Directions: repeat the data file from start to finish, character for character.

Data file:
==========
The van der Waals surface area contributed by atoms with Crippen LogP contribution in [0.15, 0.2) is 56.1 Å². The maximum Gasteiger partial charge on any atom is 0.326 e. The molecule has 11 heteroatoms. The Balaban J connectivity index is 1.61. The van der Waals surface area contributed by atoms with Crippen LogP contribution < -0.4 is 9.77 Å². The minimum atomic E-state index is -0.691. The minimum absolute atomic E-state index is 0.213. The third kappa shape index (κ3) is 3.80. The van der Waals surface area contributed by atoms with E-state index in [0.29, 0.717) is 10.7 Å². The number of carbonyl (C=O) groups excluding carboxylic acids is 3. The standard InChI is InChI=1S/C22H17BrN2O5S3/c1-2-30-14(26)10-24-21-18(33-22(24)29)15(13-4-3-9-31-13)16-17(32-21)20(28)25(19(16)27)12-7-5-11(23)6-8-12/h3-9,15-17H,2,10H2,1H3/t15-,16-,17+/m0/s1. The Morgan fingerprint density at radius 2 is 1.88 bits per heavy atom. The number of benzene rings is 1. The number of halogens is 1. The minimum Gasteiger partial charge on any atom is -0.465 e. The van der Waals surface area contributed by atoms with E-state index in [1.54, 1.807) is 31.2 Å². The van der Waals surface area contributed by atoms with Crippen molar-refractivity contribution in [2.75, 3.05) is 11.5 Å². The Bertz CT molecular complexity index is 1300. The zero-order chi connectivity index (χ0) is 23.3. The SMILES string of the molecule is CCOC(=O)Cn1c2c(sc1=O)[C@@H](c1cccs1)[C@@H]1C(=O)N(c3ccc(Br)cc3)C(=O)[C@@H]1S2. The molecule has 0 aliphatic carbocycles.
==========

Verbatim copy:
The van der Waals surface area contributed by atoms with Crippen LogP contribution in [0.15, 0.2) is 56.1 Å². The maximum Gasteiger partial charge on any atom is 0.326 e. The molecule has 11 heteroatoms. The Balaban J connectivity index is 1.61. The van der Waals surface area contributed by atoms with Crippen LogP contribution < -0.4 is 9.77 Å². The minimum atomic E-state index is -0.691. The minimum absolute atomic E-state index is 0.213. The third kappa shape index (κ3) is 3.80. The van der Waals surface area contributed by atoms with E-state index in [0.29, 0.717) is 10.7 Å². The number of carbonyl (C=O) groups excluding carboxylic acids is 3. The standard InChI is InChI=1S/C22H17BrN2O5S3/c1-2-30-14(26)10-24-21-18(33-22(24)29)15(13-4-3-9-31-13)16-17(32-21)20(28)25(19(16)27)12-7-5-11(23)6-8-12/h3-9,15-17H,2,10H2,1H3/t15-,16-,17+/m0/s1. The Morgan fingerprint density at radius 2 is 1.88 bits per heavy atom. The number of benzene rings is 1. The number of halogens is 1. The minimum Gasteiger partial charge on any atom is -0.465 e. The van der Waals surface area contributed by atoms with E-state index in [1.54, 1.807) is 31.2 Å². The van der Waals surface area contributed by atoms with Crippen molar-refractivity contribution in [2.75, 3.05) is 11.5 Å². The Bertz CT molecular complexity index is 1300. The zero-order chi connectivity index (χ0) is 23.3. The SMILES string of the molecule is CCOC(=O)Cn1c2c(sc1=O)[C@@H](c1cccs1)[C@@H]1C(=O)N(c3ccc(Br)cc3)C(=O)[C@@H]1S2. The molecule has 0 aliphatic carbocycles.